First, there was nothing in the British policy that discouraged Sanskrit. As part of Orientalism espoused by Warren Hastings the British promoted classical languages like Sanskrit, Arabic and Persian. The British actually founded Govt Sanskrit College in Varanasi in 1791 (now Sampurnananda Sanskrit Vishwavidyalaya), Hindoo College (now Deccan College) in Pune in 1821 and Sanskrit College in Kolkata in 1823. Rather it were the Indians themselves who wanted to study English for the modern, practical, global and updated knowledge available in that language. Therefore, we see Indians establishing Hindu College (now Presidency University) in Kolkata in 1817, Elphinstone College in Mumbai in 1834, and demanding the conversion of Hindoo College Pune teaching Sanskrit into Deccan College teaching English. Even when the East India Company withdrew from teaching of classical languages, in pursuance of Macaulay’s minutes on education, Sanskrit departments continued in colleges and universities maintained at government’s expense.
Second, Sanskrit unlike other modern Indian languages failed to take advantage of its commerce with the English language. Sanskrit did get the advantage of standardisation of texts, and advantage of printing technology. However, it could not produce anything new even in the field of literature, let alone comprehensive knowledge production for which it was once known. Why Sanskrit failed to produce a Bankim Chandra Chattopadhyay, Munsi Premchand, Subramania Bharati or N.C. Kelkar — all of whom brought honours to their mother tongues under the same British rule? Sanskrit since then has failed to develop modern literature, journalism, music industry, and film industry. It has become a curriculumcentric language.
Today, the best thing Sanskrit scholars hope for is better patronisation of Sanskrit by the government. This would lead to opening of more educational institutions for Sanskrit, thereby creating more jobs for Sanskrit scholars. Sanskrit scholars today are often scarred lot because job opportunities in the field are extremely limited.
The new National Education Policy, 2020 envisages linking Sanskrit to different disciplines. This could mean a person studying for MBBS should know something of Ayurveda, a person pursuing B.Arch should know basics of Shilp Shastra, someone studying theatre should know about Bharat Natyashastra, or a student of B.Tech (Metallurgy) know something about ancient Indian achievements in that field. In the modern times we have seen Sanskrit itself becoming a temple and museum, rather than a language and laboratory. This has harmed the cause of Sanskrit, rather than helping it. It is time we had a fresh look on Sanskrit.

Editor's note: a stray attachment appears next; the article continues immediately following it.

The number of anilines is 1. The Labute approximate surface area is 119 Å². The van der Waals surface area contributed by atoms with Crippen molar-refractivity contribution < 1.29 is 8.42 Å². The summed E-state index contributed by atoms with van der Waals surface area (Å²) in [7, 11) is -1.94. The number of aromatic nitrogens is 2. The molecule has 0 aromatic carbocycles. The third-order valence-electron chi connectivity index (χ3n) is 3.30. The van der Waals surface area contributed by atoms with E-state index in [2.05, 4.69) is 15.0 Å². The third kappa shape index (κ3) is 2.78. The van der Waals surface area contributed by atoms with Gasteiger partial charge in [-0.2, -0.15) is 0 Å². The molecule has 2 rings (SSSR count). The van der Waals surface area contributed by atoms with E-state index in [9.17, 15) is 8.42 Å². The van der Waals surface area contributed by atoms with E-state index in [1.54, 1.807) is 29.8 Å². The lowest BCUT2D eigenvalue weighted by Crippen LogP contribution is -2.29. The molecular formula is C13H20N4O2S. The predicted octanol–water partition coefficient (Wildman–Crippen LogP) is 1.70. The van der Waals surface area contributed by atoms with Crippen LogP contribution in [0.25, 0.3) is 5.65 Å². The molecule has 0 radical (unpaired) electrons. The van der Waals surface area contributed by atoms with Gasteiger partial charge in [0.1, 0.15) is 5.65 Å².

The writer is an author and independent researcher based in New Delhi. The views expressed herein are his personal.
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The road ahead will be difficult for Kharge
Mallikarjun Kharge will become the 98th National President of the Congress on the 18th of this month. There is no apprehension about his victory yet, as he has the full support of the Gandhi family. However, the Gandhi family was missing on the day of nomination. The candidate is definitely there, but only for formality. Congress has set him up so that this message can be given to the country that there is democracy in the party, that it is the only party in the world where the president is elected in a democratic manner. Such narrative only has an entertainment value. But the truth is that the whole world knows the status of a non-Gandhi president. This is a matter of great debate. Let’s talk about the President. The Congress is a 135-year-old party. It was formed in 1885 to fight for independence. The first president was Womesh Chandra Banerjee. In 135 years, after leaders like Subhash Chand Bose, Lala Lajpat Rai, Mahatma Gandhi, Vallabhbhai Patel, Madan Mohan Malviya, Motilal Nehru, Jawaharlal Nehru, Indira Gandhi, Rajiv Gandhi, P.V. Narasimha Rao, and Sitaram Kesari, in 1998, Sonia Gandhi took charge of the party. Since then, in a way, she has continuously remained the president and has set a new record of being the president continuously for 24 years. Between 2017 and 2019, her son Rahul Gandhi had become the president for two years. But after the crushing defeat in the Lok Sabha elections, the party has been running without a President. The thing to note is this. The Nehru family got the chance to remain in the post of President for the longest time or the Gandhi family got the chance. Jawahar Lal Nehru became the President six times. His daughter Indira Gandhi became the President for a year in 1959. But in 1978, a new party named Congress I was formed, which still exists. In 1980, the Election Commission declared the Indian National Congress. After the death of Indira Gandhi, in 1984, her son Rajiv Gandhi took charge of the party. After his death in 1991, P.V. Narasimha Rao became the Congress President and Prime Minister. During the five years of Rao’s tenure, it was felt that the Congress was out of the shadow of the Gandhi family. But the result was that the party was divided into many factions. After Narasimha Rao, Sitaram Kesari had taken command in Kolkata in 1996 as a non-Gandhi, but he was humiliated and removed from the post after two years. After that, Sonia Gandhi entered politics in 1998 and took charge of the party. Since then, the Gandhi family has been in control of the party.